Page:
Rocky Mount's assistant Public Works director, Jonathan Boone, said currently $39 from each $50 ticket goes directly to the company that operates Rocky Mount's photo enforcement program. He said the rest goes toward other administrative costs just to keep it going.
"I would hate for this program to be a casualty of that ruling, but that indeed may be the case," said Boone.
Rocky Mount started using the technology in 2002. It now has cameras at five intersections. Last year, the city authorized about 4,500 citations, and Boone said it is working.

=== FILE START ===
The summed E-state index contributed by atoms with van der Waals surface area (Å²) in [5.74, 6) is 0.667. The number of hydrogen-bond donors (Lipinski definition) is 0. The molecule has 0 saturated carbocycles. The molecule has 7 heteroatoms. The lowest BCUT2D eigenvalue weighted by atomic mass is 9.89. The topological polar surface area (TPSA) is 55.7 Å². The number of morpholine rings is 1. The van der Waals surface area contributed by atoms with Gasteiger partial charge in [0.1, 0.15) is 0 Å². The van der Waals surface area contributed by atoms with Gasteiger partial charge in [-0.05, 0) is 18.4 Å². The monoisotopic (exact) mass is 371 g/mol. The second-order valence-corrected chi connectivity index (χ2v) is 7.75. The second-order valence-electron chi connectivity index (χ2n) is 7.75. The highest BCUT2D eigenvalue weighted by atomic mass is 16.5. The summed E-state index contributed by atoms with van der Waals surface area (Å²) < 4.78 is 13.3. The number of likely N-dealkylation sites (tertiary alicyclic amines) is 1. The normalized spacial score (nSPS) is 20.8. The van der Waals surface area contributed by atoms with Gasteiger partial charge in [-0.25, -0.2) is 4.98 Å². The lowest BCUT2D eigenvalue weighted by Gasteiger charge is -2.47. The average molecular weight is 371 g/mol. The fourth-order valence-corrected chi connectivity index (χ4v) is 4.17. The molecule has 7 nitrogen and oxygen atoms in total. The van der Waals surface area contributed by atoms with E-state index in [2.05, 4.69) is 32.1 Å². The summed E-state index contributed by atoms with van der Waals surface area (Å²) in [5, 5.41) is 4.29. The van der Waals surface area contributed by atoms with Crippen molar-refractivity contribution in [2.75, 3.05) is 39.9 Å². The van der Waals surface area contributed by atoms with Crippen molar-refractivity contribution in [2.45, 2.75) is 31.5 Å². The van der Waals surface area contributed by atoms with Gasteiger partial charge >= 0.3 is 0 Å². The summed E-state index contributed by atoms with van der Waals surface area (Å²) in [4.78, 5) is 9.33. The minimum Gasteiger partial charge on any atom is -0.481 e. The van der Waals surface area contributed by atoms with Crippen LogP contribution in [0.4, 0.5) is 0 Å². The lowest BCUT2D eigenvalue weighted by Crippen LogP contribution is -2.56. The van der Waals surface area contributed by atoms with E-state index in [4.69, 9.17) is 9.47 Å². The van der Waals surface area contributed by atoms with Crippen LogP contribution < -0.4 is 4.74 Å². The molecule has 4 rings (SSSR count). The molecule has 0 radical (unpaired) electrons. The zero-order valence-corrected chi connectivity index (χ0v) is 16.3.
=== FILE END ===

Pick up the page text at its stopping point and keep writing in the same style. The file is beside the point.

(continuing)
The city has a unique ally. Superintendent Rick McMahon said they are already working on a plan that would allow the city to pay all red light camera costs before giving any remaining monies to the schools. McMahon believes that with only five intersections covered, the schools would not profit much anyway.
The hope is to work out an agreement that will prevent the red light camera program from coming to a dead stop.
The red-light regulations have had different effects across the state. High Point, Greensboro and Greenville all suspended their programs last year. Charlotte is now considering doing the same.
Wilmington leaders agreed to keep their cameras running, but taxpayers will likely pick up much of the tab. There are no changes for Raleigh or Cary -- both already give the proceeds to the school system.
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